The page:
Not much.
Since in Bitwise Sieve we use the individual bits to store whether the $n^{th}$ number is prime or not, only the memory requirement is reduced to ${1/8}^{th}$ versus the normal Sieve of Eratosthenes, where we use a boolean array to do the same. This however, does not improve the time complexity, its still $O(N\ log\ log\ N)$.
Almost all of the online judges provide enough memory to make a boolean array of size upto $10^8$ i.e. ~**100 MB**. So, most of the problems can be solved using the normal Sieve. (including [TDPRIMES][1]). Bitwise Sieve is only required when the memory limit (**ML**) is kept deliberately low so that the naive solutions don't pass.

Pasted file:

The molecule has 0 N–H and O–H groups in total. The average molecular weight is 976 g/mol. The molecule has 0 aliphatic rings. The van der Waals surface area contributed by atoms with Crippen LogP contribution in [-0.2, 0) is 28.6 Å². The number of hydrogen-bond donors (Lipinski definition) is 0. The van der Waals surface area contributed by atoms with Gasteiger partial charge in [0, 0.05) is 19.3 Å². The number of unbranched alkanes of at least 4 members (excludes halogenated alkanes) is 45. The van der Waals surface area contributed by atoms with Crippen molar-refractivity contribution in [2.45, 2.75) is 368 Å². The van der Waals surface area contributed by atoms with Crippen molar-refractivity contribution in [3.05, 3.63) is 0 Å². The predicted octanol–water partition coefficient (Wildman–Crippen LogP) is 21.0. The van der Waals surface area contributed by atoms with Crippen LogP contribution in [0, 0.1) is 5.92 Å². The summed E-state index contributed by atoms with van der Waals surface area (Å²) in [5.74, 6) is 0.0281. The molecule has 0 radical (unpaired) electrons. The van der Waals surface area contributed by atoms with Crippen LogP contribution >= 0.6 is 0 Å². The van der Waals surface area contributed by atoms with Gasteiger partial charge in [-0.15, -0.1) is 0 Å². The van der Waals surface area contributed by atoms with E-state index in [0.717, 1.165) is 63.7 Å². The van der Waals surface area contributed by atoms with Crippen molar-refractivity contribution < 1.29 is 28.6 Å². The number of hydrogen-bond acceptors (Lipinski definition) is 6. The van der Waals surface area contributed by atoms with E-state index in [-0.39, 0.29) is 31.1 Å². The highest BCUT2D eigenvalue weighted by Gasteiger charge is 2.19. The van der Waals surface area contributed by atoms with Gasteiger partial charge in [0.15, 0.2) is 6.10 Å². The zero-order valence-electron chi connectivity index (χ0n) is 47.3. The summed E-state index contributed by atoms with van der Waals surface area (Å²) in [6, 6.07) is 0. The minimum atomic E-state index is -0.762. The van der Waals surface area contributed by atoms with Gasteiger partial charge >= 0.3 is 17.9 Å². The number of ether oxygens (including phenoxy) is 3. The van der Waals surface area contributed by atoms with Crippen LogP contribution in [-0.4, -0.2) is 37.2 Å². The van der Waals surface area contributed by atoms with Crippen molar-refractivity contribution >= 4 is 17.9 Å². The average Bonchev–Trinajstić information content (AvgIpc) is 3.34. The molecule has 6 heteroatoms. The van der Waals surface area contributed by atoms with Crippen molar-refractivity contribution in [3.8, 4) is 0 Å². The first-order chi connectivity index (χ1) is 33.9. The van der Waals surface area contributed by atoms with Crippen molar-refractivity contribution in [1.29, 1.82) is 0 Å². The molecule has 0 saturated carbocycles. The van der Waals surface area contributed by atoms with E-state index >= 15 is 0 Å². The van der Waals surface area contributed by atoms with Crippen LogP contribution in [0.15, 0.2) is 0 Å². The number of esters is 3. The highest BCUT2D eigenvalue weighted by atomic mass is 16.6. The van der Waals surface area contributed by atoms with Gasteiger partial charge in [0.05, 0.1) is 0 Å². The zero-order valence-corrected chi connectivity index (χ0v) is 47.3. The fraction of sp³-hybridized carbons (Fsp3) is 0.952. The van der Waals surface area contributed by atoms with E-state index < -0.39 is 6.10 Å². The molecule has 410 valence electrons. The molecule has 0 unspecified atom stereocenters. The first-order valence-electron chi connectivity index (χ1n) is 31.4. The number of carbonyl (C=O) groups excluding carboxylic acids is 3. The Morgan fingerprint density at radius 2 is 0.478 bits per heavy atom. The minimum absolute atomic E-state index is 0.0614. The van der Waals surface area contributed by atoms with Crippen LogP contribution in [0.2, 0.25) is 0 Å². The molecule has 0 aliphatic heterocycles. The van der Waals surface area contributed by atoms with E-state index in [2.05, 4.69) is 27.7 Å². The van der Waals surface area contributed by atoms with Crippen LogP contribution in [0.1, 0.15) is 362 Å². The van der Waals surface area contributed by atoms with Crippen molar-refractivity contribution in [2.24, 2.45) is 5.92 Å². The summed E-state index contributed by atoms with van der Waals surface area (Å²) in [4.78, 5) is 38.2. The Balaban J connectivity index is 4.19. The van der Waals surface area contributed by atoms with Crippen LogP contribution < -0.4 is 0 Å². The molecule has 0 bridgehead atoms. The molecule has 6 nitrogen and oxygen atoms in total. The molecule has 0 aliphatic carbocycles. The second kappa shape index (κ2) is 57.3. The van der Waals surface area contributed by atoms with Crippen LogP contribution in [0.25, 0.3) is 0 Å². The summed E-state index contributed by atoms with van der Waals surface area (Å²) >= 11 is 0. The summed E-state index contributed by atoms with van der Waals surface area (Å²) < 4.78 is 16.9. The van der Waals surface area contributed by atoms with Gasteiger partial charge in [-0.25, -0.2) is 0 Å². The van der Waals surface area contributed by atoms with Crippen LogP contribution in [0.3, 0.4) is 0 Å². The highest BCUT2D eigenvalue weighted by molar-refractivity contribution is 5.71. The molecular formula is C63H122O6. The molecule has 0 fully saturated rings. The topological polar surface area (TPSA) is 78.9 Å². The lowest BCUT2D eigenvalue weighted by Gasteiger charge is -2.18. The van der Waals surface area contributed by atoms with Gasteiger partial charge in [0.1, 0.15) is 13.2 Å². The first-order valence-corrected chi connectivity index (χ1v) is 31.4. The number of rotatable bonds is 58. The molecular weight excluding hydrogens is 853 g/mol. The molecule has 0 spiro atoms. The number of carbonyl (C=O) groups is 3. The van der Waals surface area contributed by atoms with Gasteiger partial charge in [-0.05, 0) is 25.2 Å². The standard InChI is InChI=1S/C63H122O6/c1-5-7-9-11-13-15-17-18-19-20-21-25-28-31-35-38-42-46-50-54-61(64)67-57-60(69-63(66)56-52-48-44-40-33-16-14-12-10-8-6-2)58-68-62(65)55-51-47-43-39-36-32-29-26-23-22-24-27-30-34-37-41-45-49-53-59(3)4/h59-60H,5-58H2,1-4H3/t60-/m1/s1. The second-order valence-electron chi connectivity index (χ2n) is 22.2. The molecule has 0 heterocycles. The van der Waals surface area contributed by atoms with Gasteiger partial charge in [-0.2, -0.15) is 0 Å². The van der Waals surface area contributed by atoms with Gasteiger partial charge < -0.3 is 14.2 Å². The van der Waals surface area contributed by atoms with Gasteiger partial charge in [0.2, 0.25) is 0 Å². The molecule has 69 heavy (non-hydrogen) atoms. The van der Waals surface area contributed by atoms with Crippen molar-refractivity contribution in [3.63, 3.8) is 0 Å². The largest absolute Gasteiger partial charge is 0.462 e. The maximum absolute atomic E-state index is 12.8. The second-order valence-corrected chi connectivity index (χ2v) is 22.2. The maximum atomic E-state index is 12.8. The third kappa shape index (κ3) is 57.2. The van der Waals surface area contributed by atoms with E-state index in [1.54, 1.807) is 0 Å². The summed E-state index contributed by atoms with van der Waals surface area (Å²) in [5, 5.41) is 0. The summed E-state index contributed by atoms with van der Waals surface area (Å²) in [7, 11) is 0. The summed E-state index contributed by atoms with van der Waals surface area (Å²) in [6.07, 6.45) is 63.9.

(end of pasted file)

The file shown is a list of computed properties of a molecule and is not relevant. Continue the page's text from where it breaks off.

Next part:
For example: [https://open.kattis.com/problems/primesieve][2]. Notice that the **ML** is only **64 MB**.
So, in general, Bitwise Seive is not of much ~~important ~~importance in contests.
[1]: http://www.spoj.com/problems/TDPRIMES/
[2]: https://open.kattis.com/problems/primesieve